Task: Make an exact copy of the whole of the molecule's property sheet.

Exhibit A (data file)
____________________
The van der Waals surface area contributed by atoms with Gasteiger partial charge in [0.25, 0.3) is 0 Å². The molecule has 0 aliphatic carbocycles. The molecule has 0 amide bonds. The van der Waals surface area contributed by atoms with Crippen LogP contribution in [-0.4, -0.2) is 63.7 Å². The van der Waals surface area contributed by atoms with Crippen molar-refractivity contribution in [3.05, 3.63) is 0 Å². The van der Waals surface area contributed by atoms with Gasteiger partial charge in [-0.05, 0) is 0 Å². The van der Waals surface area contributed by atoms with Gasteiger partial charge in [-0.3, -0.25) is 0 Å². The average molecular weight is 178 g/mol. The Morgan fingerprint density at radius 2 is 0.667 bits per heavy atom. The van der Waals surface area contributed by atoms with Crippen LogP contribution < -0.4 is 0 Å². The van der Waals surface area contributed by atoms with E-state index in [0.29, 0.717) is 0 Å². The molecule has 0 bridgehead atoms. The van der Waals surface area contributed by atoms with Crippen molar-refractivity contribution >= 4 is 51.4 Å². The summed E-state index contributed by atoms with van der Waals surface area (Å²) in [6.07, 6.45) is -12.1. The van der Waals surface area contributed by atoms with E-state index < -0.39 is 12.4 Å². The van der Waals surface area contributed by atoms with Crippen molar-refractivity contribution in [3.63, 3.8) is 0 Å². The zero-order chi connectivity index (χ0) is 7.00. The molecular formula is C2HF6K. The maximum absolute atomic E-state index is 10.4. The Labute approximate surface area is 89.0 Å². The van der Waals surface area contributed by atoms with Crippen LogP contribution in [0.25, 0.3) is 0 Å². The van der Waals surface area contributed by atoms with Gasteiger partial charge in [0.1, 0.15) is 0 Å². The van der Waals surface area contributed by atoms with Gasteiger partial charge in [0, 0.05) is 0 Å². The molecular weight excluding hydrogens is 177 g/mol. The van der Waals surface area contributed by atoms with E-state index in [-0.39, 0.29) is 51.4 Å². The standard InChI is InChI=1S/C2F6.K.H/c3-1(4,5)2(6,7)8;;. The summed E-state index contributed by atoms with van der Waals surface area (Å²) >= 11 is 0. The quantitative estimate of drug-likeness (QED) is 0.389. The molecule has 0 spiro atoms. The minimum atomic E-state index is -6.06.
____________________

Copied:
The van der Waals surface area contributed by atoms with Gasteiger partial charge in [0.25, 0.3) is 0 Å². The molecule has 0 aliphatic carbocycles. The molecule has 0 amide bonds. The van der Waals surface area contributed by atoms with Crippen LogP contribution in [-0.4, -0.2) is 63.7 Å². The van der Waals surface area contributed by atoms with Crippen molar-refractivity contribution in [3.05, 3.63) is 0 Å². The van der Waals surface area contributed by atoms with Gasteiger partial charge in [-0.05, 0) is 0 Å². The van der Waals surface area contributed by atoms with Gasteiger partial charge in [-0.3, -0.25) is 0 Å². The average molecular weight is 178 g/mol. The Morgan fingerprint density at radius 2 is 0.667 bits per heavy atom. The van der Waals surface area contributed by atoms with Crippen LogP contribution < -0.4 is 0 Å². The van der Waals surface area contributed by atoms with E-state index in [0.29, 0.717) is 0 Å². The molecule has 0 bridgehead atoms. The van der Waals surface area contributed by atoms with Crippen molar-refractivity contribution >= 4 is 51.4 Å². The summed E-state index contributed by atoms with van der Waals surface area (Å²) in [6.07, 6.45) is -12.1. The van der Waals surface area contributed by atoms with E-state index < -0.39 is 12.4 Å². The van der Waals surface area contributed by atoms with Crippen molar-refractivity contribution in [3.63, 3.8) is 0 Å². The zero-order chi connectivity index (χ0) is 7.00. The molecular formula is C2HF6K. The maximum absolute atomic E-state index is 10.4. The Labute approximate surface area is 89.0 Å². The van der Waals surface area contributed by atoms with Crippen LogP contribution in [0.25, 0.3) is 0 Å². The van der Waals surface area contributed by atoms with Gasteiger partial charge in [0.1, 0.15) is 0 Å². The van der Waals surface area contributed by atoms with Gasteiger partial charge in [0, 0.05) is 0 Å². The molecular weight excluding hydrogens is 177 g/mol. The van der Waals surface area contributed by atoms with E-state index in [-0.39, 0.29) is 51.4 Å². The standard InChI is InChI=1S/C2F6.K.H/c3-1(4,5)2(6,7)8;;. The summed E-state index contributed by atoms with van der Waals surface area (Å²) >= 11 is 0. The quantitative estimate of drug-likeness (QED) is 0.389. The molecule has 0 spiro atoms. The minimum atomic E-state index is -6.06.